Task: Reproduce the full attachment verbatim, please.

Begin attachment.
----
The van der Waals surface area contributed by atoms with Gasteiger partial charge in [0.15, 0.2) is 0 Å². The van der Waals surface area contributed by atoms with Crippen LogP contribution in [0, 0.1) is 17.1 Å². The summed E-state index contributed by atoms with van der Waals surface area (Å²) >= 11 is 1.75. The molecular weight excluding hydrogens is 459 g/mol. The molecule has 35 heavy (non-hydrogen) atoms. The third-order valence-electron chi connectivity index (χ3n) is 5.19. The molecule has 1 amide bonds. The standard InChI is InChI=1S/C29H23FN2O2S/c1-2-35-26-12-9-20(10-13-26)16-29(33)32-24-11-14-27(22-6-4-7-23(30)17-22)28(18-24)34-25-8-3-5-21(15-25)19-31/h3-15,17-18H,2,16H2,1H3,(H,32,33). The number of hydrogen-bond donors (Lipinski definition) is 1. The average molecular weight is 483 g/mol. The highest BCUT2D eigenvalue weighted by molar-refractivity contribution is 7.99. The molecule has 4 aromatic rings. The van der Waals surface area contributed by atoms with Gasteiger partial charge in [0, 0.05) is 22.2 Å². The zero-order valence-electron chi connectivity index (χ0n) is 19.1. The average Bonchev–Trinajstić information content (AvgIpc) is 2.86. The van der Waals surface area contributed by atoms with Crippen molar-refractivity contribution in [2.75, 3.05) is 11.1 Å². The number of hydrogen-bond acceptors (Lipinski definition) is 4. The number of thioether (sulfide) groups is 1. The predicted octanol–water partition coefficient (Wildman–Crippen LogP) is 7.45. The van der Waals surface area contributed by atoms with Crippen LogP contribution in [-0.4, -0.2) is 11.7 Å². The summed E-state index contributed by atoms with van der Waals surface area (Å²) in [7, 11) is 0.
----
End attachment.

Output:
The van der Waals surface area contributed by atoms with Gasteiger partial charge in [0.15, 0.2) is 0 Å². The van der Waals surface area contributed by atoms with Crippen LogP contribution in [0, 0.1) is 17.1 Å². The summed E-state index contributed by atoms with van der Waals surface area (Å²) >= 11 is 1.75. The molecular weight excluding hydrogens is 459 g/mol. The molecule has 35 heavy (non-hydrogen) atoms. The third-order valence-electron chi connectivity index (χ3n) is 5.19. The molecule has 1 amide bonds. The standard InChI is InChI=1S/C29H23FN2O2S/c1-2-35-26-12-9-20(10-13-26)16-29(33)32-24-11-14-27(22-6-4-7-23(30)17-22)28(18-24)34-25-8-3-5-21(15-25)19-31/h3-15,17-18H,2,16H2,1H3,(H,32,33). The number of hydrogen-bond donors (Lipinski definition) is 1. The average molecular weight is 483 g/mol. The highest BCUT2D eigenvalue weighted by molar-refractivity contribution is 7.99. The molecule has 4 aromatic rings. The van der Waals surface area contributed by atoms with Gasteiger partial charge in [0, 0.05) is 22.2 Å². The zero-order valence-electron chi connectivity index (χ0n) is 19.1. The average Bonchev–Trinajstić information content (AvgIpc) is 2.86. The van der Waals surface area contributed by atoms with Crippen molar-refractivity contribution in [2.75, 3.05) is 11.1 Å². The number of hydrogen-bond acceptors (Lipinski definition) is 4. The number of thioether (sulfide) groups is 1. The predicted octanol–water partition coefficient (Wildman–Crippen LogP) is 7.45. The van der Waals surface area contributed by atoms with Crippen LogP contribution in [-0.4, -0.2) is 11.7 Å². The summed E-state index contributed by atoms with van der Waals surface area (Å²) in [7, 11) is 0.